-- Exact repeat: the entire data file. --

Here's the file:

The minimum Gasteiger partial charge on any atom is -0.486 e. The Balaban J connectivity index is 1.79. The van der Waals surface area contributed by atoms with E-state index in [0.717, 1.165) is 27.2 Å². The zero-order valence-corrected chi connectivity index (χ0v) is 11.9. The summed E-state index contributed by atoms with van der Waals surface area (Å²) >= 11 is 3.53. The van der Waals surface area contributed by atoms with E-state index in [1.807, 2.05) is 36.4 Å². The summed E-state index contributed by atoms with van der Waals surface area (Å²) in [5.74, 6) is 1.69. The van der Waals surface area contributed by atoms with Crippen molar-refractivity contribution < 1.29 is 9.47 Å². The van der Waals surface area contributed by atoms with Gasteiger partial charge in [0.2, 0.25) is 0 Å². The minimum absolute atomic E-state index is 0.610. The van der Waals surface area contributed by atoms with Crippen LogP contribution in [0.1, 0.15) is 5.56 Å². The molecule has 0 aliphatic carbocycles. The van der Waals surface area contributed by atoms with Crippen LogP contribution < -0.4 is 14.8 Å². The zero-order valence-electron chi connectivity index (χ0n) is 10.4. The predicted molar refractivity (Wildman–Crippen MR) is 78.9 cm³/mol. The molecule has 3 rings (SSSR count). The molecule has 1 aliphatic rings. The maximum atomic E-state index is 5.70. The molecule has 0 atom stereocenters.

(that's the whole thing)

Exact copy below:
The minimum Gasteiger partial charge on any atom is -0.486 e. The Balaban J connectivity index is 1.79. The van der Waals surface area contributed by atoms with E-state index in [0.717, 1.165) is 27.2 Å². The zero-order valence-corrected chi connectivity index (χ0v) is 11.9. The summed E-state index contributed by atoms with van der Waals surface area (Å²) >= 11 is 3.53. The van der Waals surface area contributed by atoms with E-state index in [1.807, 2.05) is 36.4 Å². The summed E-state index contributed by atoms with van der Waals surface area (Å²) in [5.74, 6) is 1.69. The van der Waals surface area contributed by atoms with Crippen molar-refractivity contribution < 1.29 is 9.47 Å². The van der Waals surface area contributed by atoms with Gasteiger partial charge in [0.2, 0.25) is 0 Å². The minimum absolute atomic E-state index is 0.610. The van der Waals surface area contributed by atoms with Crippen LogP contribution in [0.1, 0.15) is 5.56 Å². The molecule has 0 aliphatic carbocycles. The van der Waals surface area contributed by atoms with Crippen LogP contribution < -0.4 is 14.8 Å². The zero-order valence-electron chi connectivity index (χ0n) is 10.4. The predicted molar refractivity (Wildman–Crippen MR) is 78.9 cm³/mol. The molecule has 3 rings (SSSR count). The molecule has 1 aliphatic rings. The maximum atomic E-state index is 5.70. The molecule has 0 atom stereocenters.